‘Wherefore, it must be recognized that the Sacred Writings are wrapt in a certain religious obscurity, and that no one can enter into their interior without a guide; God so disposing, as the Holy Fatherscommonly teach, in order that men may investigate them with greater ardour and earnestness, and that what is attained with difficulty may sink more deeply into the mindand heart; and, most of all, that they may understand that God has delivered the Holy Scripture to the Church, and that in reading and making use of His word, they must follow the Church as their guide and their teacher.’ Leo XIII Providentissimus Deus

  • Nicolas Bellord

    And should such a trivial breach justify dismissal?  De minimis non curat lex? How about a bit of tolerance and decency?  Employees are not robots but human beings with all sorts of quirks which should be accepted.

  • W Oddie

    Cameron ‘ does NOT oppose the right of Christians to wear the cross’; you say, then you call me a liar: ‘Mr Oddie, of course, knows this as well as I do. His misinformation is quite deliberate’. But I know nothing of the sort, nor do I believe it: if Cameron is not against the wearing of the cross, why, on the orders of one of his ministers, are Government lawyers to go to Strasbourg to oppose the two English women who want the court to give them the right to express their faith in this way? Are you saying that what the government does isn’t necessarily what Cameron wants? Preposterous.
    Incidentally, I may on occasion be mistaken, but I don’t tell lies; I think you owe me an apology.

  • Jack McFall

    Well, The headings of most of today’s newspapers confirm your point of view that: “they (politicians) are all rotten to the core”.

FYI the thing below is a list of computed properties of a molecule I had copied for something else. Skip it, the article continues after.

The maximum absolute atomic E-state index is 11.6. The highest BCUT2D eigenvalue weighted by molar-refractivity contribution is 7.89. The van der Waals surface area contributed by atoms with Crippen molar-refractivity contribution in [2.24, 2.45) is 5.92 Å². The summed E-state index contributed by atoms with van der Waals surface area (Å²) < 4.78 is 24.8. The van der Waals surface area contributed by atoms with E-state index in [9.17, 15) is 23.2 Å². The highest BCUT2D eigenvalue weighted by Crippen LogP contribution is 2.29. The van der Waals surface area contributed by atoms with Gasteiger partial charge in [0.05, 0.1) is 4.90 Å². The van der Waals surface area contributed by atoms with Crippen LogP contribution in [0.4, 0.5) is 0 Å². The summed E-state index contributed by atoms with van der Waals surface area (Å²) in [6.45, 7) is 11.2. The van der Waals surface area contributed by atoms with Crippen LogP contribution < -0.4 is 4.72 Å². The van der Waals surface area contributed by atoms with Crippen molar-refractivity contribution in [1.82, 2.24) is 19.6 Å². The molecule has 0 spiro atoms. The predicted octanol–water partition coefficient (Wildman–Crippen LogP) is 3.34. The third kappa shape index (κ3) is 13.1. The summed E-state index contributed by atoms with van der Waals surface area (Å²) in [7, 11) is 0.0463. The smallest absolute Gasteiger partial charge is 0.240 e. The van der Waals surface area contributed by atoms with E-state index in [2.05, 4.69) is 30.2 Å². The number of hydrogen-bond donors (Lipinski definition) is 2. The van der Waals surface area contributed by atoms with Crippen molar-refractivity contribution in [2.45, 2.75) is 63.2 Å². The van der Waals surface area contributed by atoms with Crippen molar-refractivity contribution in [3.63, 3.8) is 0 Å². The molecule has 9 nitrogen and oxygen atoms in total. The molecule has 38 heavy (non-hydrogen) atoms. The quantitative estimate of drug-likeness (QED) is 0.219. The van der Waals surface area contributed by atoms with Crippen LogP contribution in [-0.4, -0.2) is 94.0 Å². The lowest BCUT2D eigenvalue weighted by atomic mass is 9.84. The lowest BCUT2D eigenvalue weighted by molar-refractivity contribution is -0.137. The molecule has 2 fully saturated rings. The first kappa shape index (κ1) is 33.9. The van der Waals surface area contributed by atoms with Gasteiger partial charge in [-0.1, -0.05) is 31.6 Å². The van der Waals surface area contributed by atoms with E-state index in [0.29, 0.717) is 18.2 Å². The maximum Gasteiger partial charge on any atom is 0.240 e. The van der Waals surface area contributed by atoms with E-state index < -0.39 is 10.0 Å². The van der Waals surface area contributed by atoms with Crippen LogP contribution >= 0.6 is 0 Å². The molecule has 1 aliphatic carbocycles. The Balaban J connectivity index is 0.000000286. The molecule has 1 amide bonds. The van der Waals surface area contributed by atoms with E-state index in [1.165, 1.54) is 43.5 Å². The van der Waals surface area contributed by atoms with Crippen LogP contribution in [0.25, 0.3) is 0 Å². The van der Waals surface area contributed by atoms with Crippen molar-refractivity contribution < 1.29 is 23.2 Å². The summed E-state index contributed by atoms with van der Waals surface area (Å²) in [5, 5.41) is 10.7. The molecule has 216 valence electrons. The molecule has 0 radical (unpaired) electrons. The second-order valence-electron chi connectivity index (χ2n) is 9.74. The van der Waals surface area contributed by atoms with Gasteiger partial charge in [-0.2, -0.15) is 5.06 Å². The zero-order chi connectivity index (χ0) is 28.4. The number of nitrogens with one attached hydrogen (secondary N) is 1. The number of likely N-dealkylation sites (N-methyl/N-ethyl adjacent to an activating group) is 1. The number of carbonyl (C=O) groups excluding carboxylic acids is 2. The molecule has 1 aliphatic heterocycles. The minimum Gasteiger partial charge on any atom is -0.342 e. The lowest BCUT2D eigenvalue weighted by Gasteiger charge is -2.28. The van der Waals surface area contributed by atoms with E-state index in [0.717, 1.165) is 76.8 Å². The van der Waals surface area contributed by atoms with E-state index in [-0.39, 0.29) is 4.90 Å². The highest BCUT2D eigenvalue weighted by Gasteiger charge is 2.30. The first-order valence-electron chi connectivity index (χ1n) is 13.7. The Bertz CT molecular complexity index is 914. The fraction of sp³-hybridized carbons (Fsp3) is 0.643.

• daclamat

    I didn’t think I would have to draw it. I was being jocular, the point being that if you go into the Bible – and most people appeal to scriptures to up hold whatever strikes their fancy. Wander around Leviticus and you will find things to make your hair curl.
    The problem is that people trot around the bible looking for phrases to support their preconceptions. So, let us condemn….whatever, find a text.
    If you want to take “Holy Father’s” teachings as God’s revelation, go back in history and you will find yourself making backward somersaults worthy of the Cirque du Soleil.
    In the meantime Bishops remain  bald, unscathe, unexamined

  • Little Black Censored

    “……the ECHR does – confer a “right to private and family life”
    Typical upside-down continental legalism. Our enjoyment of private and family life should have nothing to do with any “right” that any court is pleased to “confer”. Ours should be a general liberty with minimal restrictions exercised by the common law.

  • James